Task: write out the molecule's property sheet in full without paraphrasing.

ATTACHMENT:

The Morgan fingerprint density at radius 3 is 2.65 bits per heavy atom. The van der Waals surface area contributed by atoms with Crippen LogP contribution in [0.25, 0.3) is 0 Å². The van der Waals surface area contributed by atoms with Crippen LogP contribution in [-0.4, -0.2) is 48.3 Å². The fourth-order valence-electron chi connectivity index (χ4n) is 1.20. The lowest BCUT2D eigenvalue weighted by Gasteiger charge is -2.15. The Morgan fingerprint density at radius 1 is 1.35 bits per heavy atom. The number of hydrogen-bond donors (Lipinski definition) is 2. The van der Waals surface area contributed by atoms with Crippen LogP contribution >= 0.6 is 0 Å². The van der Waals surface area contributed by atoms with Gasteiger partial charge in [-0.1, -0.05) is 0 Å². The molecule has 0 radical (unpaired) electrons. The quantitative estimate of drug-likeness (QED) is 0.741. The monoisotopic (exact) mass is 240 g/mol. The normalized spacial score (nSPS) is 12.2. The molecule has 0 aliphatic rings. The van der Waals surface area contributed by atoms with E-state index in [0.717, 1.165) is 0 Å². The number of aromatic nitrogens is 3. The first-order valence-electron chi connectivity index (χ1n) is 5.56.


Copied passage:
The Morgan fingerprint density at radius 3 is 2.65 bits per heavy atom. The van der Waals surface area contributed by atoms with Crippen LogP contribution in [0.25, 0.3) is 0 Å². The van der Waals surface area contributed by atoms with Crippen LogP contribution in [-0.4, -0.2) is 48.3 Å². The fourth-order valence-electron chi connectivity index (χ4n) is 1.20. The lowest BCUT2D eigenvalue weighted by Gasteiger charge is -2.15. The Morgan fingerprint density at radius 1 is 1.35 bits per heavy atom. The number of hydrogen-bond donors (Lipinski definition) is 2. The van der Waals surface area contributed by atoms with Crippen LogP contribution >= 0.6 is 0 Å². The van der Waals surface area contributed by atoms with Gasteiger partial charge in [-0.1, -0.05) is 0 Å². The molecule has 0 radical (unpaired) electrons. The quantitative estimate of drug-likeness (QED) is 0.741. The monoisotopic (exact) mass is 240 g/mol. The normalized spacial score (nSPS) is 12.2. The molecule has 0 aliphatic rings. The van der Waals surface area contributed by atoms with E-state index in [0.717, 1.165) is 0 Å². The number of aromatic nitrogens is 3. The first-order valence-electron chi connectivity index (χ1n) is 5.56.